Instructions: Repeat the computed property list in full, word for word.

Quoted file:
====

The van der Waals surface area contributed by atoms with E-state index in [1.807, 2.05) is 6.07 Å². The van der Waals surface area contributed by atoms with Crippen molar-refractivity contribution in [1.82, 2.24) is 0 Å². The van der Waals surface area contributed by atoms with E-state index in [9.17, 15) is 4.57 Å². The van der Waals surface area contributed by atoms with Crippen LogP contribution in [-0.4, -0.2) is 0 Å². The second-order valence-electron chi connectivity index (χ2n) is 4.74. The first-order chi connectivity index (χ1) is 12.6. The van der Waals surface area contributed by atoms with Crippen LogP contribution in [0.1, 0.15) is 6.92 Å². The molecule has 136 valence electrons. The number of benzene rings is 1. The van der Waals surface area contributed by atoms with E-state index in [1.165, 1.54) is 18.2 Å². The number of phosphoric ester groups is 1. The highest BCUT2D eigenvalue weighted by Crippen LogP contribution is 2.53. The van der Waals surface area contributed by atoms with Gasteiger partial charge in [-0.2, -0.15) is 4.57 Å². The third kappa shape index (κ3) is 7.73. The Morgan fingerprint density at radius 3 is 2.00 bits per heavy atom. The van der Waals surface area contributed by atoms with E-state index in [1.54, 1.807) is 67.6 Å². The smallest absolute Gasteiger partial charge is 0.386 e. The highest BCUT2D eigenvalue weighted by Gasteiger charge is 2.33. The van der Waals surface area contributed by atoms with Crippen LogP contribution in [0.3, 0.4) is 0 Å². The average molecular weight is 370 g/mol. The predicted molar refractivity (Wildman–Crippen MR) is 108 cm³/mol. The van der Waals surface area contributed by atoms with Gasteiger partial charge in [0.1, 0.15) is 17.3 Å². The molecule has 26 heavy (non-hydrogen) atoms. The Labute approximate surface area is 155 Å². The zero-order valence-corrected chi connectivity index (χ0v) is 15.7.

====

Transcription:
The van der Waals surface area contributed by atoms with E-state index in [1.807, 2.05) is 6.07 Å². The van der Waals surface area contributed by atoms with Crippen molar-refractivity contribution in [1.82, 2.24) is 0 Å². The van der Waals surface area contributed by atoms with E-state index in [9.17, 15) is 4.57 Å². The van der Waals surface area contributed by atoms with Crippen LogP contribution in [-0.4, -0.2) is 0 Å². The second-order valence-electron chi connectivity index (χ2n) is 4.74. The first-order chi connectivity index (χ1) is 12.6. The van der Waals surface area contributed by atoms with Crippen LogP contribution in [0.1, 0.15) is 6.92 Å². The molecule has 136 valence electrons. The number of benzene rings is 1. The van der Waals surface area contributed by atoms with E-state index in [1.165, 1.54) is 18.2 Å². The number of phosphoric ester groups is 1. The highest BCUT2D eigenvalue weighted by Crippen LogP contribution is 2.53. The van der Waals surface area contributed by atoms with Gasteiger partial charge in [-0.2, -0.15) is 4.57 Å². The third kappa shape index (κ3) is 7.73. The Morgan fingerprint density at radius 3 is 2.00 bits per heavy atom. The van der Waals surface area contributed by atoms with E-state index in [1.54, 1.807) is 67.6 Å². The smallest absolute Gasteiger partial charge is 0.386 e. The highest BCUT2D eigenvalue weighted by Gasteiger charge is 2.33. The van der Waals surface area contributed by atoms with Crippen LogP contribution in [0.3, 0.4) is 0 Å². The average molecular weight is 370 g/mol. The predicted molar refractivity (Wildman–Crippen MR) is 108 cm³/mol. The van der Waals surface area contributed by atoms with Gasteiger partial charge in [0.1, 0.15) is 17.3 Å². The molecule has 26 heavy (non-hydrogen) atoms. The Labute approximate surface area is 155 Å². The zero-order valence-corrected chi connectivity index (χ0v) is 15.7.